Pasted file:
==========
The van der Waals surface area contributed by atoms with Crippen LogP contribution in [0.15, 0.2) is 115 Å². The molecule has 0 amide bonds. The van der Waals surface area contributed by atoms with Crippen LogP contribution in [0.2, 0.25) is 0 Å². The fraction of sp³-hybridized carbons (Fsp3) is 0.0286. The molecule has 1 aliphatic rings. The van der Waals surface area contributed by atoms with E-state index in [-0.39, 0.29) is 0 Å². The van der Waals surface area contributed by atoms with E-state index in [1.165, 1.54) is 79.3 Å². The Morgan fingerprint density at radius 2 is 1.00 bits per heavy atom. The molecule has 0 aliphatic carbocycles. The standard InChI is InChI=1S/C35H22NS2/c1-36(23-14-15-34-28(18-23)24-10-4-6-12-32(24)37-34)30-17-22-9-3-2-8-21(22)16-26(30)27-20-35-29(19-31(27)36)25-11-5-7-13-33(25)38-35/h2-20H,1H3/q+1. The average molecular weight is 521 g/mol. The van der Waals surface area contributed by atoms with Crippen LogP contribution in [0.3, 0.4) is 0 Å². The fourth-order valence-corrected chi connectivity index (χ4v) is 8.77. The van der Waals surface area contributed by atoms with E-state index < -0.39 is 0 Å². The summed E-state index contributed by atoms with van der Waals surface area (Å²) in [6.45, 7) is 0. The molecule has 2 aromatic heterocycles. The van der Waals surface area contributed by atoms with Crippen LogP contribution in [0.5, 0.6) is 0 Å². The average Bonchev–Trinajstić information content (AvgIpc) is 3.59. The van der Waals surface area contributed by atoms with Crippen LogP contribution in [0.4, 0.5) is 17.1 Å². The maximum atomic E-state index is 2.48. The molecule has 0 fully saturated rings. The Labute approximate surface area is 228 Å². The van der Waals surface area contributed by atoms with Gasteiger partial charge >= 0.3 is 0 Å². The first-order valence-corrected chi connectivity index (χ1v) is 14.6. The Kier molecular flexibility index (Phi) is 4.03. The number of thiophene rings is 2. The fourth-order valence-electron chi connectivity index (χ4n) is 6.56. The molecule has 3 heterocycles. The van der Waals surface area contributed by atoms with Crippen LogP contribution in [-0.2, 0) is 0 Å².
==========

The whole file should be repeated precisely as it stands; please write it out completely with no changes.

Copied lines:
The van der Waals surface area contributed by atoms with Crippen LogP contribution in [0.15, 0.2) is 115 Å². The molecule has 0 amide bonds. The van der Waals surface area contributed by atoms with Crippen LogP contribution in [0.2, 0.25) is 0 Å². The fraction of sp³-hybridized carbons (Fsp3) is 0.0286. The molecule has 1 aliphatic rings. The van der Waals surface area contributed by atoms with E-state index in [-0.39, 0.29) is 0 Å². The van der Waals surface area contributed by atoms with E-state index in [1.165, 1.54) is 79.3 Å². The Morgan fingerprint density at radius 2 is 1.00 bits per heavy atom. The molecule has 0 aliphatic carbocycles. The standard InChI is InChI=1S/C35H22NS2/c1-36(23-14-15-34-28(18-23)24-10-4-6-12-32(24)37-34)30-17-22-9-3-2-8-21(22)16-26(30)27-20-35-29(19-31(27)36)25-11-5-7-13-33(25)38-35/h2-20H,1H3/q+1. The average molecular weight is 521 g/mol. The van der Waals surface area contributed by atoms with Crippen LogP contribution in [0.3, 0.4) is 0 Å². The fourth-order valence-corrected chi connectivity index (χ4v) is 8.77. The van der Waals surface area contributed by atoms with E-state index < -0.39 is 0 Å². The summed E-state index contributed by atoms with van der Waals surface area (Å²) in [6.45, 7) is 0. The molecule has 2 aromatic heterocycles. The van der Waals surface area contributed by atoms with Crippen LogP contribution in [0.5, 0.6) is 0 Å². The average Bonchev–Trinajstić information content (AvgIpc) is 3.59. The van der Waals surface area contributed by atoms with Crippen LogP contribution in [0.4, 0.5) is 17.1 Å². The maximum atomic E-state index is 2.48. The molecule has 0 fully saturated rings. The Labute approximate surface area is 228 Å². The van der Waals surface area contributed by atoms with Gasteiger partial charge >= 0.3 is 0 Å². The first-order valence-corrected chi connectivity index (χ1v) is 14.6. The Kier molecular flexibility index (Phi) is 4.03. The number of thiophene rings is 2. The fourth-order valence-electron chi connectivity index (χ4n) is 6.56. The molecule has 3 heterocycles. The van der Waals surface area contributed by atoms with Crippen LogP contribution in [-0.2, 0) is 0 Å².